Monday, January 31, 2011


We happened to stop and rest in a small shadowed plaza, where park benches lay scattered about and weird modern sculptures splayed against the sky and fountains -- so much prettier -- splashed. The tall buildings loomed about us. It was a hot day.

While we sat among the crowds, five or six young black kids all dressed in jeans and plain white t-shirts came racing around a corner and sprinted down a corridor which led like a small canyon off the plaza. They disappeared up some wide steps.

All this time, a street performer had been setting up on the curb nearby. He was a black man wearing sweat pants and a shirt. We watched him put out a big boom box and a drum.

He took off his sweats. Underneath he wore a skin-tight, multicolored spandex bodysuit. He leaned over, switched on the boom box, and stood up on the drum as if it were a stage. His music blared, raspy, something funky and nondescript.

A uniformed cop on a bicycle rode slowly past him, up on the sidewalk. The performer said nothing but pointed gracefully in the direction the boys had run. The cop rode that way, and the performer began. He contorted himself, pulled a narrow plastic hoop over his body, balanced remarkably. I noticed there was a clear plexiglass box on the ground beside him, the kind contortionists fold themselves into on t.v.

While he stood on his drum, acting, playing to the crowd, he also watched where the cop had gone and where the boys had gone. He stood handstands while watching. Then one of the boys came back, the youngest and smallest. He settled in quietly among the crowd. The performer did not take his eyes off him.

I hissed in Aunt Laurie's ear that I thought the street dancer was an undercover cop. She gave me that arched-eyebrow glare, which usually means “Really? How interesting, you’re so wrong.” After a few minutes more, she was ready to move on.

We left. The man was still balancing and contorting and his music still pumped and thundered as we made to cross the street beside him. I was tempted to compliment him quietly on the fine job, but I thought this might blow his cover. On the other hand, I don’t see how the young kid who came back -- was sent back -- could not have known full well what he was.

Monday, January 24, 2011

"So this is how liberty dies" -- by resumé

Is it "amid thunderous applause," as Padme sadly says in one of the Star Wars movies? Maybe, although poor George Lucas was more prescient than he knew. Trying to savage George Bush in that film, we may be sure the erstwhile freedom-loving director subsequently felt not the slightest distress at the thunderous applause that in a few years elected Barack Obama to office.

No, it's not necessarily the applause that marks the event. It might instead be the fact that liberty dies when one or two people, who don't care much about freedom or any other abstractions, nevertheless need to make a political career out of getting noticed for doing something. Someday, I do believe historians will look back marveling that the prime characteristic of our era was that we were all busy compiling our resumés. Think of the idiotic things we do, think of the time we are compelled to waste, because we, or someone in authority just above us who wants to be noticed and promoted, is compiling a resumé. The staff training days, the workshops, the break-out sessions, the role-playing, because the director wants to be able to boast "I implemented staff training days with break out sessions and role playing" when she writes her next grant. Think of the smarmily-acronymed drug and gang "resistance" programs delivered to bored, embarrassed students in the public schools, because the school principal wants to be able to boast likewise when he goes for his Ph.D., and the nice young police officer in charge of the program wants to be able to say he sponsored D.A.R.E.  and G.R.E.A.T. when he runs for county sheriff in fifteen years ... have you ever seen thirteen-year- olds required to dance, in front of an audience, to the song "D! -- I won't do drugs! A! -- I won't have an attitude ...."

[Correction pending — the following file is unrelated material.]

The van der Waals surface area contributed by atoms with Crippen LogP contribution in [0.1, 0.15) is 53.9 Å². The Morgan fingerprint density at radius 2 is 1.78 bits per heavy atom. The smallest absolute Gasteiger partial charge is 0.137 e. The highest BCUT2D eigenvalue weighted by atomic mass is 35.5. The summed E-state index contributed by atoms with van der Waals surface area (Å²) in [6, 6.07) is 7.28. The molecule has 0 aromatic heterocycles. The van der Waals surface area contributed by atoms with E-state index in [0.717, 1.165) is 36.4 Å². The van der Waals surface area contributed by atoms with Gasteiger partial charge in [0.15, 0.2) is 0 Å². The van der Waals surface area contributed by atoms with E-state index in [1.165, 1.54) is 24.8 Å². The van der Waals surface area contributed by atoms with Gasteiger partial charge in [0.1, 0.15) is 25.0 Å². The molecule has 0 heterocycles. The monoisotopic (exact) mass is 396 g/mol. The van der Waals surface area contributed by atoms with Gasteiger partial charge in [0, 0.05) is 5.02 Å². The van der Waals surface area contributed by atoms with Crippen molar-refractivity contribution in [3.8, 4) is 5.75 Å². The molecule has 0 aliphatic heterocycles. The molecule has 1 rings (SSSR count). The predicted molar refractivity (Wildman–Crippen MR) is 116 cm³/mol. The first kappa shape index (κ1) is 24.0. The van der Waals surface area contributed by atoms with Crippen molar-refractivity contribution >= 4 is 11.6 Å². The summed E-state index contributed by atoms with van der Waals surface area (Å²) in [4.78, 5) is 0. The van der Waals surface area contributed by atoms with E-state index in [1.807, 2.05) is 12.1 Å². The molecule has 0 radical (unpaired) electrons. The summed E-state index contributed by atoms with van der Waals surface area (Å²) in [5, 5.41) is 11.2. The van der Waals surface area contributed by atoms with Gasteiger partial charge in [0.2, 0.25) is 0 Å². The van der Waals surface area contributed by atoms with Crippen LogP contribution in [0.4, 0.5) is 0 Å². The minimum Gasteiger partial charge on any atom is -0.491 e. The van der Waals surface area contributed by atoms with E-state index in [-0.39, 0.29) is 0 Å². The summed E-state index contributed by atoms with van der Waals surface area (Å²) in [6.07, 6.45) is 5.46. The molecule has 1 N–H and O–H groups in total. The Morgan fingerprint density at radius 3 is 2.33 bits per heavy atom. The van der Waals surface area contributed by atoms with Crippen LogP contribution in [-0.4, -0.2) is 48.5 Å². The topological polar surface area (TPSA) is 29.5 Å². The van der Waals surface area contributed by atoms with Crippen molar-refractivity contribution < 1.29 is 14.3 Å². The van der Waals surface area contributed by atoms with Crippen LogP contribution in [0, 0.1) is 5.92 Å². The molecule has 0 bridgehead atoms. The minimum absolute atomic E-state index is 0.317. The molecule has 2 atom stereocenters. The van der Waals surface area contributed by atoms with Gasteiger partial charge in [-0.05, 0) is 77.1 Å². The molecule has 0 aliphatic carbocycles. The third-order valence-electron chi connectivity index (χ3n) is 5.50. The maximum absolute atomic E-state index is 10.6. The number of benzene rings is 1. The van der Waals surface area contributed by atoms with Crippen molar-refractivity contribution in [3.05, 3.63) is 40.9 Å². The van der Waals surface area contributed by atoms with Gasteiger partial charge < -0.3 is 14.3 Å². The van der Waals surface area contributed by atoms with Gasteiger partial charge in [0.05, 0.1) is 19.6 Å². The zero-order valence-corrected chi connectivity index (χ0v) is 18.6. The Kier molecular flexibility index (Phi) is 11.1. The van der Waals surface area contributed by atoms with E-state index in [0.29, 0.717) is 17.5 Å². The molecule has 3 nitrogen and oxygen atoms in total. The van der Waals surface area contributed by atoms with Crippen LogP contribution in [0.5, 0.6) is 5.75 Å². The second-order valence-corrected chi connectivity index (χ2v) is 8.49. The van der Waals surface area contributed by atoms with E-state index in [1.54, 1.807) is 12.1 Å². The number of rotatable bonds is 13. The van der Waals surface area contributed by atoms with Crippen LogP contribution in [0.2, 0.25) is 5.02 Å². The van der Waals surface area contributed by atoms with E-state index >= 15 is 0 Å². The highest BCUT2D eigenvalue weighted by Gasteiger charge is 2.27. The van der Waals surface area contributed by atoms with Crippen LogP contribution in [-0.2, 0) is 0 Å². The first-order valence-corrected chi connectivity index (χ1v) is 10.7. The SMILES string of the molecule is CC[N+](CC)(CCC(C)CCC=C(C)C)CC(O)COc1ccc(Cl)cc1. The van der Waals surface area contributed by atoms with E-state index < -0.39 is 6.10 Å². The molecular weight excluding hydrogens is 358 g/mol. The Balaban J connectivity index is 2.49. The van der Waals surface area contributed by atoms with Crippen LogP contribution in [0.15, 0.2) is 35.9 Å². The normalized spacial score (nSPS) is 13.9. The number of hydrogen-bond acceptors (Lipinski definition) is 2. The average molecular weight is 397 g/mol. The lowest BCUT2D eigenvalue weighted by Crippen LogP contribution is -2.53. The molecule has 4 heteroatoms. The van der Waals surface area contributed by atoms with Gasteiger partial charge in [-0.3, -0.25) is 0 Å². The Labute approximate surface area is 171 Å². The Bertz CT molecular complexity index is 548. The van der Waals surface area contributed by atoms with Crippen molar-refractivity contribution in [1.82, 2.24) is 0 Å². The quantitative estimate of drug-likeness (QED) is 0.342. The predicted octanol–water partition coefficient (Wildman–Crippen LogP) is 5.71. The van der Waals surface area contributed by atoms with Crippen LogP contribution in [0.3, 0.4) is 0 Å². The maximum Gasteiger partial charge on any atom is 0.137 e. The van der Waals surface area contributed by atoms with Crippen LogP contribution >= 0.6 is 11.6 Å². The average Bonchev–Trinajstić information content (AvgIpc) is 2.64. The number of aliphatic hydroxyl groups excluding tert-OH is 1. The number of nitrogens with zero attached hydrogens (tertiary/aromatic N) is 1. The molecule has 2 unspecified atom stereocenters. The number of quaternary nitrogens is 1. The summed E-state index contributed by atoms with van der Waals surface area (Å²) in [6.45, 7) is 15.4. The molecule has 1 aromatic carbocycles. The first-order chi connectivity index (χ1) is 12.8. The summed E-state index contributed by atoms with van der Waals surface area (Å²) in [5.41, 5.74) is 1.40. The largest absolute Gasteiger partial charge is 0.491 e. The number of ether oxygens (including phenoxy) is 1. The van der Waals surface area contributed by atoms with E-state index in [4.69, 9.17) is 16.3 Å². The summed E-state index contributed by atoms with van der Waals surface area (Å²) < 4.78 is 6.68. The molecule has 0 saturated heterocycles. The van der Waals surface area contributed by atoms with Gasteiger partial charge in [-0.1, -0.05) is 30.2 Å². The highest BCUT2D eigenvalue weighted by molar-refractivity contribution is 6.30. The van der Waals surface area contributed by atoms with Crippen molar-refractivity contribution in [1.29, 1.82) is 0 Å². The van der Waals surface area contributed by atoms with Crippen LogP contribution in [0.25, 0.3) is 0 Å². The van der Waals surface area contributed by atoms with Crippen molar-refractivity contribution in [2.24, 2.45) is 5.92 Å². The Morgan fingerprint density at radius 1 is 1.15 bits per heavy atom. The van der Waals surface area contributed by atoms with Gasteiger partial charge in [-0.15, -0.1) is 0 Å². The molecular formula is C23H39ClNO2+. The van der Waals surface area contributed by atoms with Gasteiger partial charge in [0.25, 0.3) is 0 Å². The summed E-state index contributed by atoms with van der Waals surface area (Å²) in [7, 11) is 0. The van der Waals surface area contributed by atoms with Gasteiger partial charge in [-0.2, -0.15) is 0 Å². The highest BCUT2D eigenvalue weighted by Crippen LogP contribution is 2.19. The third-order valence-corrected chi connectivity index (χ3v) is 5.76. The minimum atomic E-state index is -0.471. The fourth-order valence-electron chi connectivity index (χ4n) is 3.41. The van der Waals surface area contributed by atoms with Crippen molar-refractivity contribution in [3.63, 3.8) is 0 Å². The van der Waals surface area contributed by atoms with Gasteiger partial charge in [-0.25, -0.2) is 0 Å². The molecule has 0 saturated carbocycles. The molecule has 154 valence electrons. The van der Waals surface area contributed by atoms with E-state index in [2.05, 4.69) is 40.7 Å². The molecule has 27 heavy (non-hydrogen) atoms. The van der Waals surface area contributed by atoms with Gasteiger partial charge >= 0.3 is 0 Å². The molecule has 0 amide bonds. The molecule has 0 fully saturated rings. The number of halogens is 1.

Then there are small-time politicians who latch on to an issue, which itself has no value except that it erodes a little bit of freedom from people's daily lives, because the issue seems to have "legs" and because they, the small time politicians, want to become big time, or at least stay employed as politicians. Have you read the excellent cover article in the latest Weekly Standard, titled "Another triumph for the greens (why your dishwasher doesn't work anymore)"? 

In sum, Jonathan V. Last's article tells us how it happened that dishwasher detergents, which used to contain about 8% phosphorus -- this is the chemical that makes the detergents clean well -- now contain 0.5% and don't clean nearly as well. And we none of us have any choice but to buy them. The companies that make Cascade, Finish, and Electrasol all agreed to remove those useful phospates from their formulas as of last summer, because three politicians in Spokane, Washington, wanted them banned. Phosphates are blamed, rightly or wrongly -- note: rightly or wrongly -- for polluting fresh water and eventually killing fish, in the Spokane river specifically. The two meatiest paragraphs in the article follow:

It was in the midst of Spokane’s phosphorus-reduction mania that two politicians got the idea to ban dishwasher detergents containing phosphates. In April 2005, one of Spokane’s state representatives, Democrat Timm Ormsby, proposed a bill requiring that any dish detergent sold or distributed in the state contain less than 0.5 percent phosphorus. At the time, Ormsby didn’t think the bill had much of a chance. “I thought we were up against a pretty steep challenge,” he says, “given that other states had tried and failed.” The bill sat stewing until, a few months later, Spokane County commissioner Todd Mielke, a Republican, proposed a phosphate-detergent ban for the county.

Mielke, who served for five years in the state legislature before becoming a corporate lobbyist, was widely respected by Washington Republicans. When he joined forces with Ormsby, support for the phosphate ban took off in the house. It passed by a vote of 78 to 19 with such strong bipartisan support that both the speaker and the minority leader voted for it. The legislative strength of the bill surprised Lisa Brown, the Democratic majority leader in the state senate, who quickly became engaged. She knew a winner when she saw one. And it didn’t hurt that she, too, hailed from Spokane. With Brown muscling it along, the bill passed in the senate just two weeks later, 41 to 7.